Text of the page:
I've been hobbling around, discouraged that friends are doing all sorts of cycling adventures while I'm essentially confined to home. Progress has been steady but slow. Motions I previously couldn't do I can do now on a very limited basis. Some stuff which was painful is no longer so. Yet the pragmatic reality is I am still essentially immobile. Travel plans for 10 days from now are imperiled. But I'm only 8 days out from the crash, so I still have a lot of opportunity for progress before then.
I was surprised yesterday when I got a copy of Peloton Magazine in the mail. I'd thought my prescription had expired. I subscribed initially because I was impressed by Heidi Swift's articles, specifically of the Reve Tour, in which she and other women rode all of the stages of the Tour de France last year. Her writing is really good. They also have Jared Gruber's photography. Jared brings a fresh look to cycling photography, even if he has a bit of a weakness for Instagram-like digital filters. But his photographs really go beyond the normal paradigm of bike racing.
I viewed this issue as a last chance for the magazine to win me over for a new year. And initially I was impressed: 120 pages. Always good to get some bulk in a magazine. So I opened it up and scanned through a few pages. I came to a halt: a review of the Cervelo RCa!
Geometry aside, I love what Cervelo has done with the new R-Ca. Cervelo is among the most engineering oriented bike companies around. There's a lot of pressure in the bike biz to design bikes with gimmicks, as these harvest MAMIL revenue. But Cervelo seems to resist. They base their designs on engineering goals and on testing.
Cervelo hasn't always been on target. For years they persisted in having the shortest chainstays in the business: sub-40 cm across the board. But short chainstays yield more extreme chain lines, and their bikes were prone to cross-chained rub on the front derailleur. They also got criticism for toe-to-wheel overlap on their smallest frames. They solved this by decreasing head tube angle and increasing fork rake to increase front-center distance while retaining trail. Some people hate toe-to-wheel overlap, others view it as a minor concern, since wheel-to-toe contact occurs only at slow speeds, and in any case is easily avoided.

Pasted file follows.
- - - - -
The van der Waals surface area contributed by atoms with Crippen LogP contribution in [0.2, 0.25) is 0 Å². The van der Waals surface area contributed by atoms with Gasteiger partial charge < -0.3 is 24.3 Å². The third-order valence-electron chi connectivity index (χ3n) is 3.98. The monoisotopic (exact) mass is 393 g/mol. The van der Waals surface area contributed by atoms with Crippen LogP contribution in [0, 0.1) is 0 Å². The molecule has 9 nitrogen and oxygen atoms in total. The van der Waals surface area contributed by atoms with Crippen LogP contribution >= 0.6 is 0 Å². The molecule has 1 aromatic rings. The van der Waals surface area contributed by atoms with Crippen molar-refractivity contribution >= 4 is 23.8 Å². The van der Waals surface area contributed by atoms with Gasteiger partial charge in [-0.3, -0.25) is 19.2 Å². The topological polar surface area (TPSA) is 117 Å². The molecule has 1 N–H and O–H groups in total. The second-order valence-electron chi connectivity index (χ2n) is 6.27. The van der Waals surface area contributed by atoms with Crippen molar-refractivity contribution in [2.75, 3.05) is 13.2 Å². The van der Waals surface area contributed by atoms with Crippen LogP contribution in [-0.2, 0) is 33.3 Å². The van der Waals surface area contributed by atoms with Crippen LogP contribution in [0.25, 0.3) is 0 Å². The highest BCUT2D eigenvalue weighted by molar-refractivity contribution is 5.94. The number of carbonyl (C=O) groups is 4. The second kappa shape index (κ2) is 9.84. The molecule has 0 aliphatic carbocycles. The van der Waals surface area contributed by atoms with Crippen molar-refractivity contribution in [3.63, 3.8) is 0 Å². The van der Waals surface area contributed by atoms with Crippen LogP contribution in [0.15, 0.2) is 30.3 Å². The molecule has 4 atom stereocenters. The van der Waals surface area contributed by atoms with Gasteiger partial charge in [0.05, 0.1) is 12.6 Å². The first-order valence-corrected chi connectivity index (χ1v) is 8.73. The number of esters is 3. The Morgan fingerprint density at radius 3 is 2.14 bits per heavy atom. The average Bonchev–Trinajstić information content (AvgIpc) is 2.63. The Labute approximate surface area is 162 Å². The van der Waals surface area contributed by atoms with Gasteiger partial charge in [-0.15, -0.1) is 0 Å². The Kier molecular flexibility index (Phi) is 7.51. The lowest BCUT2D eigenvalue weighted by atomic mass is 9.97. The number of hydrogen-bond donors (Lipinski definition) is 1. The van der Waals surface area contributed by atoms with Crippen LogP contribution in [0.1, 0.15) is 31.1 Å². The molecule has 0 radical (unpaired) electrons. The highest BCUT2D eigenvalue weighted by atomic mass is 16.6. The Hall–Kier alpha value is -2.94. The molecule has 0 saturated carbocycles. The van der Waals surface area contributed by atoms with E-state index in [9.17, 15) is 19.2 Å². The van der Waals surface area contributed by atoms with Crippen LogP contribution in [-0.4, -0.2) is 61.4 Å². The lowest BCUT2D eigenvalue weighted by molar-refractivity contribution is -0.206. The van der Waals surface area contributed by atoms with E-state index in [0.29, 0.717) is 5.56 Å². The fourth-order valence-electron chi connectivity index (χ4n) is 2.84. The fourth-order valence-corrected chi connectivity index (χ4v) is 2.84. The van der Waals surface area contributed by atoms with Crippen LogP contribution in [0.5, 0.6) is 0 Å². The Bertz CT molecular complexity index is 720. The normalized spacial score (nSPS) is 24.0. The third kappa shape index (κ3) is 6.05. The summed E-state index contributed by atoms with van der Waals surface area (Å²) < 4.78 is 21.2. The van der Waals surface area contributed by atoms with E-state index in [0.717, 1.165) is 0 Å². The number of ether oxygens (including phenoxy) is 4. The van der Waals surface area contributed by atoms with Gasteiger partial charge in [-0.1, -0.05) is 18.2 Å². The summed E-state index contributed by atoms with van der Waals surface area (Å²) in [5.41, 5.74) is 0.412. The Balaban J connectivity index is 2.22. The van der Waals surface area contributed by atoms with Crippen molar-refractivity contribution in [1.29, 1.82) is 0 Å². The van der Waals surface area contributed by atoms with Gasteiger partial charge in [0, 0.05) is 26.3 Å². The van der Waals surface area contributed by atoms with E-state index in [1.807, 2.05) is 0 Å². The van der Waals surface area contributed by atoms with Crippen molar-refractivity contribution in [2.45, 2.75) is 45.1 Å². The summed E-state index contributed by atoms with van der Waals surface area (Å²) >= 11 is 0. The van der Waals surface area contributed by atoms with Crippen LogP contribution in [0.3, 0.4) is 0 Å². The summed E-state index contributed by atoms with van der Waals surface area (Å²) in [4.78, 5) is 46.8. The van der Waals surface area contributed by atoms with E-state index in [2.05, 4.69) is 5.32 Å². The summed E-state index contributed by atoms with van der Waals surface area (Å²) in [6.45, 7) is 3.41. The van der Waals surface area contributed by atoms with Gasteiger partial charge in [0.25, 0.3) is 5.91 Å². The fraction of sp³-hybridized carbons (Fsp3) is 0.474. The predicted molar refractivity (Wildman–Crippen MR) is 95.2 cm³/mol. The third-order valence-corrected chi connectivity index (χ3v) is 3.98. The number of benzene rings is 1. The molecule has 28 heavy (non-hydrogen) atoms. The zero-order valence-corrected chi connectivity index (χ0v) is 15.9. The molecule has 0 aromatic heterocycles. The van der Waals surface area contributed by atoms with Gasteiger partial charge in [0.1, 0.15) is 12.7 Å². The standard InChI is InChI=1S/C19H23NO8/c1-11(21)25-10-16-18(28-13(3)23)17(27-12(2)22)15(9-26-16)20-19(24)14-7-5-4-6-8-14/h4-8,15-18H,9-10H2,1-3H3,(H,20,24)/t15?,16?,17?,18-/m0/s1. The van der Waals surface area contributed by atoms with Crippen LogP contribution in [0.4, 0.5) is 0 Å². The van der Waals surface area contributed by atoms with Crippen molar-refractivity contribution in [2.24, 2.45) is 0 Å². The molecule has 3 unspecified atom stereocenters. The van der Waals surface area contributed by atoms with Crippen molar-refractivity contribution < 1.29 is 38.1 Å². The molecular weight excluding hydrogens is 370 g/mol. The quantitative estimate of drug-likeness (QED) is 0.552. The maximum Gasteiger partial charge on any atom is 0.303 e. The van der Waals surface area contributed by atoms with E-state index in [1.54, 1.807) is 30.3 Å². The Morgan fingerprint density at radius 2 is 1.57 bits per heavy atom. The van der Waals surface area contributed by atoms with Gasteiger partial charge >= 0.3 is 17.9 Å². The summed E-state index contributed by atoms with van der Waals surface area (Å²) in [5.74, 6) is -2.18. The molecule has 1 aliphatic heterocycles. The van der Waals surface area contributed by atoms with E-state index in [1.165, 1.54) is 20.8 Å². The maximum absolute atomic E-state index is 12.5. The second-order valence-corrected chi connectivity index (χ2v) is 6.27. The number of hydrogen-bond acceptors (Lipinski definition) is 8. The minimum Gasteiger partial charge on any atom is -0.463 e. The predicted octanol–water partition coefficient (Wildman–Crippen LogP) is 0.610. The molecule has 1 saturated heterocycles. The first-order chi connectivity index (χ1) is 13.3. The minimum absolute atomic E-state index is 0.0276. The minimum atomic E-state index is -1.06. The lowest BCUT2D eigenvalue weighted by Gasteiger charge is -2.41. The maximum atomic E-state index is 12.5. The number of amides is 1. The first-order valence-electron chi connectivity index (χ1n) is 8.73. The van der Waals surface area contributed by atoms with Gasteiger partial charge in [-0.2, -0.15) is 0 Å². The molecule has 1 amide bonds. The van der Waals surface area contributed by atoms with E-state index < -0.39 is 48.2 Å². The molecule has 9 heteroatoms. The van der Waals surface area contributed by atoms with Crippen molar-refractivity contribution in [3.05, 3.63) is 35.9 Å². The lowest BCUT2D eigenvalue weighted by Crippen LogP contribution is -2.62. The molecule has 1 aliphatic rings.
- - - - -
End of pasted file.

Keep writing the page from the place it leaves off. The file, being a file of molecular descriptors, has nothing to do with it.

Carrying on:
Although I have a high opinion of Cervelos, I learned long ago that Peloton magazine is strictly positive on their reviews. This can be understandable: as DC Rainmaker, the triathlete-reviewer-blogger has learned, negative reviews can generate a firestorm of criticism and demands for re-test. I super-appreciate what Rainmaker does, because positive or negative, his comments are always backed up hard work: quantitative data or extensive testing. But most reviewers see it as a hassle which is more easily avoided, especially if they're relying on the companies whose products they review for ad revenue.
But when you're heaping praise on $5000 complete bikes, what do you do with a bike where the frame and fork alone, non-custom, is $10k? You've got to up your game. And that's what Peloton does:
There is a fury to the way the bike reacts to power -- it leaps from under you, but the feeling continues beyond the initial acceleration. Each pedal stroke delivers a new surge forward.Oh my. This rivals the best bike review of all time, Bike Snob's 2007 Dream Bike Shootout:
The (Colnago's) carbon fiber construction and layup yielded a frame that was laterally stiff yet vertically compliant. I can also say that this bike climbs like a monkey in a set of crampons, descends like a monkey in a set of crampons being dropped from a helicopter, handles corners like a prostitute, and accelerates like a particle in a particle accelerator that itself is just a tiny particle in a giant particle accelerator. Overall, the effect is like sitting in a caffe in a trendy Milan street while sipping a cappuccino and wearing fabulous clothes yet inexplicably traveling at or close to the speed of light.
Bike Snob's still in the hot seat, but the competition's getting closer every year.